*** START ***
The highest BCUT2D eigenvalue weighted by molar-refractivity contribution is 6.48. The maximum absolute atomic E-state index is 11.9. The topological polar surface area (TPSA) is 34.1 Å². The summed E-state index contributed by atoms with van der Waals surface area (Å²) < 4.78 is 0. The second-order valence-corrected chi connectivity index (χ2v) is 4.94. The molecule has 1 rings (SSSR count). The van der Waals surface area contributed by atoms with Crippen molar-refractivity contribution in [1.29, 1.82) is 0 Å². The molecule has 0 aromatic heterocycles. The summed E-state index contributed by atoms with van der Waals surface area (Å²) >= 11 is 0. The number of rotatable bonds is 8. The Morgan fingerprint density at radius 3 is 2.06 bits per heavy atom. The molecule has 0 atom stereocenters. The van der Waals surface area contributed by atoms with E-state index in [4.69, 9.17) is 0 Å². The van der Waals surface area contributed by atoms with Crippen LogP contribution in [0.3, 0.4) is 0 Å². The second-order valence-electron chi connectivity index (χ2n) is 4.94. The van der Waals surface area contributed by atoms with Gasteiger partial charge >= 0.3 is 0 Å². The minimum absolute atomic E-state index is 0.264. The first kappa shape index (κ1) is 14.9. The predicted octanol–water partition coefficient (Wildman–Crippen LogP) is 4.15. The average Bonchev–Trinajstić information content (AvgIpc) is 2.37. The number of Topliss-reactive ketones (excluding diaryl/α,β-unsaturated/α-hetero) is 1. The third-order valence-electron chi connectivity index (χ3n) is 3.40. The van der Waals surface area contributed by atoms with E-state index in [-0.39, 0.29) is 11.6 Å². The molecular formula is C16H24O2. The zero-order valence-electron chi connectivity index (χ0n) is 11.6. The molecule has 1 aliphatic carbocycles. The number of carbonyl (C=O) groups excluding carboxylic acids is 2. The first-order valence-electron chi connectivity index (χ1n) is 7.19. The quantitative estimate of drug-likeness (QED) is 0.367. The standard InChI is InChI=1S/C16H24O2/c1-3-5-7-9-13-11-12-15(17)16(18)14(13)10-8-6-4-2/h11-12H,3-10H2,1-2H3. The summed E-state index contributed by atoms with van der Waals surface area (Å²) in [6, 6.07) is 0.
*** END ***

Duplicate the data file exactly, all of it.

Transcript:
The highest BCUT2D eigenvalue weighted by molar-refractivity contribution is 6.48. The maximum absolute atomic E-state index is 11.9. The topological polar surface area (TPSA) is 34.1 Å². The summed E-state index contributed by atoms with van der Waals surface area (Å²) < 4.78 is 0. The second-order valence-corrected chi connectivity index (χ2v) is 4.94. The molecule has 1 rings (SSSR count). The van der Waals surface area contributed by atoms with Crippen molar-refractivity contribution in [1.29, 1.82) is 0 Å². The molecule has 0 aromatic heterocycles. The summed E-state index contributed by atoms with van der Waals surface area (Å²) >= 11 is 0. The number of rotatable bonds is 8. The Morgan fingerprint density at radius 3 is 2.06 bits per heavy atom. The molecule has 0 atom stereocenters. The van der Waals surface area contributed by atoms with E-state index in [4.69, 9.17) is 0 Å². The van der Waals surface area contributed by atoms with Crippen LogP contribution in [0.3, 0.4) is 0 Å². The second-order valence-electron chi connectivity index (χ2n) is 4.94. The van der Waals surface area contributed by atoms with Gasteiger partial charge >= 0.3 is 0 Å². The minimum absolute atomic E-state index is 0.264. The first kappa shape index (κ1) is 14.9. The predicted octanol–water partition coefficient (Wildman–Crippen LogP) is 4.15. The average Bonchev–Trinajstić information content (AvgIpc) is 2.37. The number of Topliss-reactive ketones (excluding diaryl/α,β-unsaturated/α-hetero) is 1. The third-order valence-electron chi connectivity index (χ3n) is 3.40. The van der Waals surface area contributed by atoms with E-state index in [-0.39, 0.29) is 11.6 Å². The molecular formula is C16H24O2. The zero-order valence-electron chi connectivity index (χ0n) is 11.6. The molecule has 1 aliphatic carbocycles. The number of carbonyl (C=O) groups excluding carboxylic acids is 2. The first-order valence-electron chi connectivity index (χ1n) is 7.19. The quantitative estimate of drug-likeness (QED) is 0.367. The standard InChI is InChI=1S/C16H24O2/c1-3-5-7-9-13-11-12-15(17)16(18)14(13)10-8-6-4-2/h11-12H,3-10H2,1-2H3. The summed E-state index contributed by atoms with van der Waals surface area (Å²) in [6, 6.07) is 0.